The blessed life is completely bound up with the knowledge of God. We cannot see the invisible God and comprehend him fully, but we can see his glory through all that he has made. The universe and our own existence witness to the wisdom of God. Human beings more than anything else in creation display God’s glory, wisdom, and power. Yet despite being the greatest work of God, human beings have rebelled against him. Instead of worshiping God, some worship Nature and ascribe our existence to atoms—as if our souls and minds did not go far beyond the material body. Besides the created universe, God also reveals his kindness and righteousness through his sovereign providence and government over the affairs of men. He watches over the lowly and brings down the proud. We are not to vainly attempt to speculate about God abstractly—we are to contemplate him as he has revealed himself. When we see the righteous suffering and wicked triumphing, this points us to a future life and judgment where God will make things right. Sadly, God’s revelation in the world is distorted and rejected in our foolishness and superstitious, religious responses. Philosophers have speculated and reduced God to obscurity and folly. People corrupt God’s revelation and exalt their depraved opinions. The Lord’s creation is light, but we lack the eyes to see. We are culpable in this, since we are willingly blind to God’s glory.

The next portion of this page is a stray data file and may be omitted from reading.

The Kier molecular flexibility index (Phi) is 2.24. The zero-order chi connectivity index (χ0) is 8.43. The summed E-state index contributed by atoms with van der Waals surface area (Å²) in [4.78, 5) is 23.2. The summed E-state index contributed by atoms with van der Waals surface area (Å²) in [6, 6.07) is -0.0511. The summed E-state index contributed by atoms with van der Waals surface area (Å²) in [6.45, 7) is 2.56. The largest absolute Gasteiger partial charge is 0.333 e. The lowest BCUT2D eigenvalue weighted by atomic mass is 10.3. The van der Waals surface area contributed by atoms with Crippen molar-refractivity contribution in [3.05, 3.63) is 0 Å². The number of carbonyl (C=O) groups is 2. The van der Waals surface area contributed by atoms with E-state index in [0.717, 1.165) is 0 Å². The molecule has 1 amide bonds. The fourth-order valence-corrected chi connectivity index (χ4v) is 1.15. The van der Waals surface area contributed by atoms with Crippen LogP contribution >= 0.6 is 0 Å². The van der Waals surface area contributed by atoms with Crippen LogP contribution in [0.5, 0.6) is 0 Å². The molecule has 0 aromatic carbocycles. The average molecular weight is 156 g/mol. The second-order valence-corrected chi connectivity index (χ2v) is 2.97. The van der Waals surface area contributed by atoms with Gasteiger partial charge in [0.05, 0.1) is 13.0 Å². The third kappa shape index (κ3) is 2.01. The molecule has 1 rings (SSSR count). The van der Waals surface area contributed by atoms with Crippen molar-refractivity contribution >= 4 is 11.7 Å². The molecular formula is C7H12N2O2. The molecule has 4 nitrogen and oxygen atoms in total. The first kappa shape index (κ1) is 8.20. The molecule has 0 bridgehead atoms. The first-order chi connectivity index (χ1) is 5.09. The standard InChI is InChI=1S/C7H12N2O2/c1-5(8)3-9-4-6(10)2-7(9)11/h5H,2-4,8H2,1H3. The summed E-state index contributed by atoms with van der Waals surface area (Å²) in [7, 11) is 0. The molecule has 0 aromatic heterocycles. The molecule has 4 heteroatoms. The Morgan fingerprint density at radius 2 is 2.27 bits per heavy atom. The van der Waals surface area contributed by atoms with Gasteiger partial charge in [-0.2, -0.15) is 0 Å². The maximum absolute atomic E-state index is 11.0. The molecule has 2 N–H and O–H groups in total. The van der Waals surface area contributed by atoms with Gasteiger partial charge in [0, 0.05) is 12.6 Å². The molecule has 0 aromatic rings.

Chapters 6-9

Scripture is necessary for us to read God’s revelation in nature properly. Scripture is like a pair of spectacles that a person with poor eyesight needs in order to read a beautiful volume. God is revealed most clearly in his Word. Scripture reveals that we are to know God as the Creator and the Redeemer. It is a wonderful gift that God has had his words recorded for us. They are essential for right doctrine. God’s Word can reveal greater detail than creation can. God’s Word has full authority because it is from God—the truth of God’s Word does not depend on the judgment of the church. The church was founded on the Word of God, and the church approves of it and receives it, but the church does not create it or authorize it. The best proof of the authority of Scripture is. . .

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Library of Christian Classics: Calvin: Institutes of the Christian Religion, Volumes 1 & 2

Westminster John Knox, 1960 | 1734 pages